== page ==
May 5, 2020
Dr. Lisa Golding, a Mt. Auburn Hospital physician and Harvard Medical School instructor, shares key steps on how to help minimize your and your family’s risk of contracting COVID-19. For more information go to cdc.gov.
The opinions expressed in this podcast are as of the date issued and subject to change at any time. The views of the interviewee are her own may not reflect those of Fiduciary Trust. The purpose of this podcast is for informational and educational purposes only and not for the purpose of rendering medical advice. Listeners should consult their own medical providers for medical advice.
Todd Eckler: Given the health concerns about the novel coronavirus among our clients, friends, and colleagues, today we’re going to discuss ways to help you stay healthy, both in an environment where you may be relatively isolated, as well as one when businesses are more open. I’m Todd Eckler, Chief Marketing Officer at Fiduciary Trust, and I’m joined by Dr. Lisa Golding, a primary care physician at Mount Auburn Hospital in Cambridge, Massachusetts, and an instructor at Harvard Medical School. She also happens to be the wife of one of my colleagues at Fiduciary Trust. Today we’re going to discuss how contagious coronavirus really is and how it can be transmitted; practical guidance and details people often miss around how to create, safely wear, and remove a mask; how the level of social distancing should vary based on the situation; ways to minimize risk exposure when returning to work; and what to do if you’re experiencing COVID-19 symptoms. So let’s get started. First of all, thank you for joining today, Dr. Golding. To learn how best to avoid contracting COVID-19, it’s helpful to understand how coronavirus is transmitted. Could you explain how transmission occurs?
Dr. Lisa Golding: Sure. So the primary transmission of COVID-19 is through respiratory droplets. These are small secretions that are expelled when one coughs or sneezes primarily, and these fall into the air and fall around the environment near a person who is infected.
Todd Eckler: So it’s mainly through the air that people contract coronavirus. What about people touching surfaces that have been infected?
Dr. Lisa Golding: So those respiratory droplets can land on surfaces, and there is some concern about transmission from infected surfaces that requires that somebody touches those surfaces and then touches their face, touches their mouth or eyes or nose, and then the virus can enter that way as well.
Todd Eckler: So I guess that’s why there’s so much discussion about masks, is to keep those droplets from getting out in the environment?
Dr. Lisa Golding: Right. So the primary purpose of masks in the general public, so outside of healthcare spaces, is too prevent those respiratory droplets from spreading from individuals. While they’re primarily spread with coughing and sneezing, some, to a lesser degree, they can be spread with forceful talking, for example, and so masks can contain that. It also may provide some level of protection to someone who’s not infected if it keeps them from touching their mouth and nose in the public space.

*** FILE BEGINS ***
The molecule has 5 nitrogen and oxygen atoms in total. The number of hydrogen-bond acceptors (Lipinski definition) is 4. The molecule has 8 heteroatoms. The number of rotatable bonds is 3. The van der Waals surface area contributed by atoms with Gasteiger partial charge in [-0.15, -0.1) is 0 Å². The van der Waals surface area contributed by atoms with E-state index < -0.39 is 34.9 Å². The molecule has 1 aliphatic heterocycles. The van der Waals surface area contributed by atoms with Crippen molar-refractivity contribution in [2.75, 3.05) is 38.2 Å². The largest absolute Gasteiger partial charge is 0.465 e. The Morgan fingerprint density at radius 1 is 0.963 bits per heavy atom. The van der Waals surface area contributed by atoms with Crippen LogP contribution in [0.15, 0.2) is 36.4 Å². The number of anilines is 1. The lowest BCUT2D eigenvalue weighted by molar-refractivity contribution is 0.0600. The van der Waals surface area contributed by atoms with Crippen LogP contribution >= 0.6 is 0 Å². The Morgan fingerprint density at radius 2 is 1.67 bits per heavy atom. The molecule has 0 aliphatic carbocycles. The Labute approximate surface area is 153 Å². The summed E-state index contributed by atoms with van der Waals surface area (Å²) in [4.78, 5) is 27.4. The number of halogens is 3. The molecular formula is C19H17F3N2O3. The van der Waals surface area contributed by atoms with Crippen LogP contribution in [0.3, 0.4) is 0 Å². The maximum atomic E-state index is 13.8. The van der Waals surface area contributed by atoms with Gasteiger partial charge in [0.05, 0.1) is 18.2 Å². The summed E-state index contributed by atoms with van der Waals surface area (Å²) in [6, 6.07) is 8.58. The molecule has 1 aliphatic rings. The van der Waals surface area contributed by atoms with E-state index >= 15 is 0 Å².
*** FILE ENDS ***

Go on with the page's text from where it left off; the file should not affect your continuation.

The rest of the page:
Todd Eckler: That’s a good point. There’s a lot of talk about masks, and certainly I see a lot of people in public wearing them. Some cities or maybe even states are mandating the use of masks and I think it’s important to understand how properly to use a mask and what materials to use, how do you make sure that you don’t contaminate things that are touched by your mask. Could you tell us more about this front?
Dr. Lisa Golding: Yes. What is now being recommended is some type of face covering. This can be a mask, bandana, or scarf made from a cloth material. What is most effective is a hundred percent cotton or some other tightly woven fabric, and this can be layered to increase the protection it provides. The mask should cover your nose and mouth and come down below the chin and fit your face snuggly so there are not gaps on either side for air to flow through.
Todd Eckler: So what about touching a mask? Is that a concern?
Dr. Lisa Golding: It’s also important not to touch the mask while you are wearing it. That’s very important. If you do touch it while you’ve been wearing it, you should wash your hands. When you take the mask off, you should try to take it off by the either elastic or whatever it is holding the mask on around the ears and not touch the part that has been over your face. The advantage of cloth masks that people are using, they can be washed. So if you’ve been wearing it out in public, it’s best then to wash it and hot water in the washing machine to clean it before using it again.
Todd Eckler: So when you take off a mask, you just touch it by the straps that are holding it on. So I understand that. What about when you put it down? Do you have to be careful where you put it so you don’t contaminate things, and what are some best practices there?
Dr. Lisa Golding: Right. So if you’re in a situation where you need to put it back on in that same time period, you should lay it on a clean surface. So if you’re out in public, you should not be taking it off. So you really should keep it on during that whole time until you are home or into your car where you could take it off and put it on a clean surface. If you’re not going to be putting it back on immediately, then it doesn’t really matter. It should be then cleaned before using it again.
Todd Eckler: Well thanks for sharing all those thoughts about masks. I think we’re going to be wearing masks for a while, and it’s useful to have that guidance. Another thing that’s an important part of the environment we’re in now is social distancing, and there are some common things around staying six feet away from people and that sort of thing, but I can imagine that there are differences—depending on where you are, what the environment is around you, whether someone’s exercising—that might require different social distancing inside versus outside. Could you go through some of the things to think about in social distancing?